# Immigration



Doors swinging outward?

Kurt Meyer writes a weekly column for the Nora Springs – Rockford Register, where this essay first appeared. He serves as chair of the executive committee (the equivalent of board chair) of Americans for Democratic Action, America’s most experienced liberal organization.

I’m primarily of Nordic ancestry, somewhere between 62 and 83 percent. Let’s say, approximately three-quarters. Despite my Germanic name, my family tree is rooted in Norway, as is my wife Paula’s. Mindful of this heritage, Paula and I traveled to Norway with my parents in 1998, to visit locations from which our ancestors departed almost 150 years earlier to begin their new lives in the U.S.

One community we sought out was Grue, population 5,000. As we entered town, in the best Norwegian tradition, we made for a local coffee shop. The waitress asked if our visit was linked to the Grue Church fire.

Not really. But wait, what Grue church fire? (Clearly, we had not done our homework.) No, we were there mostly to gaze upon tombstones of distant relatives. But tell us a bit about this fire…

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George Flagg Parkway must be renamed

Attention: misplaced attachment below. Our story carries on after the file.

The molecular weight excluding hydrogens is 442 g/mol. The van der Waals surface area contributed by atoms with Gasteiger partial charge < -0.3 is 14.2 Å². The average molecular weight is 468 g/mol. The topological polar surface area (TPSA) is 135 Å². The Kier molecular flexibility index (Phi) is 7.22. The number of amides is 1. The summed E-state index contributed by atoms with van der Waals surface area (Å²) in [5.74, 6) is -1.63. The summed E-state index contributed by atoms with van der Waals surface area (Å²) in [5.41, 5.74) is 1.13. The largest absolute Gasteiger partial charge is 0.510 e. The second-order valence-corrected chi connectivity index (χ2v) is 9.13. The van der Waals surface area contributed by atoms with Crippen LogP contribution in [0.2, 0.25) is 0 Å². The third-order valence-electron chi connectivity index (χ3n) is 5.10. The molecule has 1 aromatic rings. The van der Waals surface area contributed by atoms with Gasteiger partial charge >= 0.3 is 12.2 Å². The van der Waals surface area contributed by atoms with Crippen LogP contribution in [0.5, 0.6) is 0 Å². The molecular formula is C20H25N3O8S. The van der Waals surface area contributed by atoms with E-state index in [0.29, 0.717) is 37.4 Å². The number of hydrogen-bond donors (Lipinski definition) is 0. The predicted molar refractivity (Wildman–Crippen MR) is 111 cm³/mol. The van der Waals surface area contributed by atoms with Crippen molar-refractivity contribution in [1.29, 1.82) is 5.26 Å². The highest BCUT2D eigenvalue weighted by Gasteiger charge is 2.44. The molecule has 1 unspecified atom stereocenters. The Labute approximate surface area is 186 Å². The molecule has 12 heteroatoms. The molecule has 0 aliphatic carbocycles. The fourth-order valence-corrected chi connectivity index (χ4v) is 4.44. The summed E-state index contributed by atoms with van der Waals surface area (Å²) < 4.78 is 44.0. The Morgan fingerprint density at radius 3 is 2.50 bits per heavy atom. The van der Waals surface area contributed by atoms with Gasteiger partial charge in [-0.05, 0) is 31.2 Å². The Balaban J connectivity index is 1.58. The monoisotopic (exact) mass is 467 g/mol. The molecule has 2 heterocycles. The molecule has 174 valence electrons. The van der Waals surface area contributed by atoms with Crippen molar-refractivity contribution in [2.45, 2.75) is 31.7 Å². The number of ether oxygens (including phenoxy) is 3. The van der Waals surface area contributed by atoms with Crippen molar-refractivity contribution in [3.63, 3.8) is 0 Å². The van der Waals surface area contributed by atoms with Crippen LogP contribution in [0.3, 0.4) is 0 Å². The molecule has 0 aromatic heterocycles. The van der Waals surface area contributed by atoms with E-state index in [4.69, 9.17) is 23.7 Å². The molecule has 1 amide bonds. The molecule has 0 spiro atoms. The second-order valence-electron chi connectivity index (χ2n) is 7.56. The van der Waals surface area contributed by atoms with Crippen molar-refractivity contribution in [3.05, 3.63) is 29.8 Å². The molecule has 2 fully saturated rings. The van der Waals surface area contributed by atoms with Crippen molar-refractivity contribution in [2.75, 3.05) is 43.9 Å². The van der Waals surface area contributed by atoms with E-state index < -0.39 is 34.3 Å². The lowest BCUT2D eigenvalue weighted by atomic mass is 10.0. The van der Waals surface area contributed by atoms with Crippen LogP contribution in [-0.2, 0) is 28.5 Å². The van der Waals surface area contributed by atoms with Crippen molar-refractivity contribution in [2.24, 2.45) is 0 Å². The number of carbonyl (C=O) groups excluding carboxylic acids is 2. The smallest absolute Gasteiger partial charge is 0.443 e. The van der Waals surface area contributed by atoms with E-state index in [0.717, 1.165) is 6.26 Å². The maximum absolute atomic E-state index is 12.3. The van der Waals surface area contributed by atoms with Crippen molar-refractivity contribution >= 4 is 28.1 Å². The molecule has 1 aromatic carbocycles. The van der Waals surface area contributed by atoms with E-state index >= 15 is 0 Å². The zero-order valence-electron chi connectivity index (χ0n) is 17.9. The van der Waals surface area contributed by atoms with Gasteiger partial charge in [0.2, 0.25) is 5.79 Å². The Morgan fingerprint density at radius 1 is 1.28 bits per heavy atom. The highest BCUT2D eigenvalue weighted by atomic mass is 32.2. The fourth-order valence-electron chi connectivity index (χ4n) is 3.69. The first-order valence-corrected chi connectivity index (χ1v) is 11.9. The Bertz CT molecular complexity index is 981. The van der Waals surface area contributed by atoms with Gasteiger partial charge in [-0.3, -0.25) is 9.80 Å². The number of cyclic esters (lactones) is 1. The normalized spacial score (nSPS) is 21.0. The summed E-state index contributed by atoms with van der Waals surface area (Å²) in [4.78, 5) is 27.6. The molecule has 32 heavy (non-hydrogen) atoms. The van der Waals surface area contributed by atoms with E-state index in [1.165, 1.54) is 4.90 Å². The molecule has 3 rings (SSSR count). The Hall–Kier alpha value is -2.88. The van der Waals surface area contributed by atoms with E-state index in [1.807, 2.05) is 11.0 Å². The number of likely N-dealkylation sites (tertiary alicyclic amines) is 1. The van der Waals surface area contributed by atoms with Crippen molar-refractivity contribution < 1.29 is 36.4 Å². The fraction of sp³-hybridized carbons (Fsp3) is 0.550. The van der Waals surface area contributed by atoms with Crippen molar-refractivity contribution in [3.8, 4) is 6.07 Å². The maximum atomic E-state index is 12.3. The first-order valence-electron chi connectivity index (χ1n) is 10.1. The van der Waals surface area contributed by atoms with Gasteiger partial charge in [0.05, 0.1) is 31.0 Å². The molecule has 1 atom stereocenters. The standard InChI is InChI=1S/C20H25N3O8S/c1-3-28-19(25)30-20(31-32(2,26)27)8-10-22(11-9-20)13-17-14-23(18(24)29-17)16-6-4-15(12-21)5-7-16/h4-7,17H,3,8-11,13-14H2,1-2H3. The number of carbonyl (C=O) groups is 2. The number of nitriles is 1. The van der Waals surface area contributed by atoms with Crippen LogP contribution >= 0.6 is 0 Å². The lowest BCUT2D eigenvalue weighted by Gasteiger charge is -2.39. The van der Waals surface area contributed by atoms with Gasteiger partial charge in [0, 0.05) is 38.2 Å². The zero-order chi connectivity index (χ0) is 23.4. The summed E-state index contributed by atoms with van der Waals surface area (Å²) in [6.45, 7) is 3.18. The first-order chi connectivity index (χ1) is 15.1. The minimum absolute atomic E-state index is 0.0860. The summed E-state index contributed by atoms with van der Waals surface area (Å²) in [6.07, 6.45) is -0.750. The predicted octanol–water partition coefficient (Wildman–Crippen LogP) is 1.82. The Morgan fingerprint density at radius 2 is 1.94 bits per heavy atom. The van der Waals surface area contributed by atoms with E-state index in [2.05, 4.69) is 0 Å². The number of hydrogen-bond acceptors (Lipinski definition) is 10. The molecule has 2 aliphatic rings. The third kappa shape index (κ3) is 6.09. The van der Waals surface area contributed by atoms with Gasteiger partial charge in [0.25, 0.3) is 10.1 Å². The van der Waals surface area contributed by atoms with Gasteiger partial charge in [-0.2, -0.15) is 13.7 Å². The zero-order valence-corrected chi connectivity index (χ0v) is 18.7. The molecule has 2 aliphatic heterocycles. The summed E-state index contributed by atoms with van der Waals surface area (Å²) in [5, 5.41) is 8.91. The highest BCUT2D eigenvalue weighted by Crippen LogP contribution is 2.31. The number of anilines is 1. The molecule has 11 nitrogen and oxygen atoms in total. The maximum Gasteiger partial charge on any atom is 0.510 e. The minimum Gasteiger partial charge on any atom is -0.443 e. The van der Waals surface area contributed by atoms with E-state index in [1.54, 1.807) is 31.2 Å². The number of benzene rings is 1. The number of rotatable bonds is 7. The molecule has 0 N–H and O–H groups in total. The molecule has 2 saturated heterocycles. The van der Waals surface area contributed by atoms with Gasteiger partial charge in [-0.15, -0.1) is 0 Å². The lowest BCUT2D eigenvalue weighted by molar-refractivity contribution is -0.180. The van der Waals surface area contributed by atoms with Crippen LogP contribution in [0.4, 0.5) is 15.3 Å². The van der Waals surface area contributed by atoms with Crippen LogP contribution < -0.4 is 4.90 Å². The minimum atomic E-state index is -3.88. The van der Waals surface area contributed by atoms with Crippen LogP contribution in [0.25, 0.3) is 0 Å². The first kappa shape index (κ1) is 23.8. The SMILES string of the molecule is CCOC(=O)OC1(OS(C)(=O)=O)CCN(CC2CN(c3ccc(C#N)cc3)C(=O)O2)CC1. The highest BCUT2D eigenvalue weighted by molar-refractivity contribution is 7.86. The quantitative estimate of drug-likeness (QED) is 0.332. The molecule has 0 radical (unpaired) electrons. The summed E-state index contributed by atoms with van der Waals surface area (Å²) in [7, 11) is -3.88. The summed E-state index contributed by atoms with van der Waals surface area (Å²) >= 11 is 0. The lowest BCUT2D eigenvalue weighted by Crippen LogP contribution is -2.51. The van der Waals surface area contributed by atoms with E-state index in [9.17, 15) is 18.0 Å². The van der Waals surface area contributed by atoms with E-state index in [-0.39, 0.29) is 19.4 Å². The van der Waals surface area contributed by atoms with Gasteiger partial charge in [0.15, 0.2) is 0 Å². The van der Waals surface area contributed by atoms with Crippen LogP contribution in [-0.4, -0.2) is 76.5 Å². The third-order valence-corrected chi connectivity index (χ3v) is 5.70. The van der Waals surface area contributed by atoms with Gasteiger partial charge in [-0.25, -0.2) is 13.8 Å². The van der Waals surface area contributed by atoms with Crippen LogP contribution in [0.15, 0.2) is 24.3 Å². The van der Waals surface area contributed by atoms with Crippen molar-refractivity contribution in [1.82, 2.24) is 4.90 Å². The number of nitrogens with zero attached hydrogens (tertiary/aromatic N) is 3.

The Des Moines Black Liberation Movement and Des Moines People’s Town Hall co-authored this piece. Des Moines BLM can be reached through Facebook, Twitter, or email: contact@desmoinesblm.org. Des Moines People’s Town Hall can be reached through Facebook, Twitter, or the group’s website.

The City of Des Moines will soon begin plans to make major alterations to George Flagg Parkway on the south side. The road grade will be raised several feet above the floodplain. Part of the road will also be realigned to connect to SW 30th St to avoid flooding on this heavily-used truck route.

The investment of millions of taxpayer dollars into this project should not happen without conversation around the road’s current namesake. We created our petition to showcase public support for changing the name.

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Iowa tv anchor calls Biden policy "crazy"—twice

U.S. Representative Ashley Hinson gives a lot of television interviews. The first-term Republican is comfortable on the air, thanks to her broadcast journalism background. She is guaranteed friendly treatment from conservative networks like Fox News and Newsmax, and Iowa stations usually let her set the agenda with questions like, “What are you most proud of?” or, “You introduced a bill in the House. Just tell me more about that bill and what it does.”

Last week, KWWL’s morning anchor Daniel Winn went beyond pitching softballs to amplifying Hinson’s talking points. More troubling, Winn twice characterized a controversial Biden administration initiative as “crazy.”

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Catholic nuns to Cindy Axne: Tax the rich

Sister Jeanie and Sister Elaine Hagedorn, who co-authored this post, are Catholic sisters with the Congregation of the Humility of Mary. They live in Des Moines and are longtime advocates for Catholic social justice with groups like NETWORK.